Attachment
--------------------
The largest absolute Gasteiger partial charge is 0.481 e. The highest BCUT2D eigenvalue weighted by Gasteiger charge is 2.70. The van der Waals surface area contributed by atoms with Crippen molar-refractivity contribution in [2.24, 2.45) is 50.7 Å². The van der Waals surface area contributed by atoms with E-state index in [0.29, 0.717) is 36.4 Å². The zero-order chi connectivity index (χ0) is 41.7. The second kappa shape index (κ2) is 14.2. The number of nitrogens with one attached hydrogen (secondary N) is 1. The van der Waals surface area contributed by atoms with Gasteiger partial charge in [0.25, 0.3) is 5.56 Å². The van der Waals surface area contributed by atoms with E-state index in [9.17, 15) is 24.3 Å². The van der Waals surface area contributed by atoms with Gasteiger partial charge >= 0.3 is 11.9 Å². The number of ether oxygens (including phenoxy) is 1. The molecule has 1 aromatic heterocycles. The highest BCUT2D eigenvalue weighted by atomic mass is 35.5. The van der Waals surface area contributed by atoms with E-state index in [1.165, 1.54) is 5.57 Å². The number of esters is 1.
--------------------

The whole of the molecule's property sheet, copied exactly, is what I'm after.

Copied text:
The largest absolute Gasteiger partial charge is 0.481 e. The highest BCUT2D eigenvalue weighted by Gasteiger charge is 2.70. The van der Waals surface area contributed by atoms with Crippen molar-refractivity contribution in [2.24, 2.45) is 50.7 Å². The van der Waals surface area contributed by atoms with E-state index in [0.29, 0.717) is 36.4 Å². The zero-order chi connectivity index (χ0) is 41.7. The second kappa shape index (κ2) is 14.2. The number of nitrogens with one attached hydrogen (secondary N) is 1. The van der Waals surface area contributed by atoms with Gasteiger partial charge in [0.25, 0.3) is 5.56 Å². The van der Waals surface area contributed by atoms with E-state index in [9.17, 15) is 24.3 Å². The van der Waals surface area contributed by atoms with Gasteiger partial charge >= 0.3 is 11.9 Å². The number of ether oxygens (including phenoxy) is 1. The molecule has 1 aromatic heterocycles. The highest BCUT2D eigenvalue weighted by atomic mass is 35.5. The van der Waals surface area contributed by atoms with E-state index in [1.165, 1.54) is 5.57 Å². The number of esters is 1.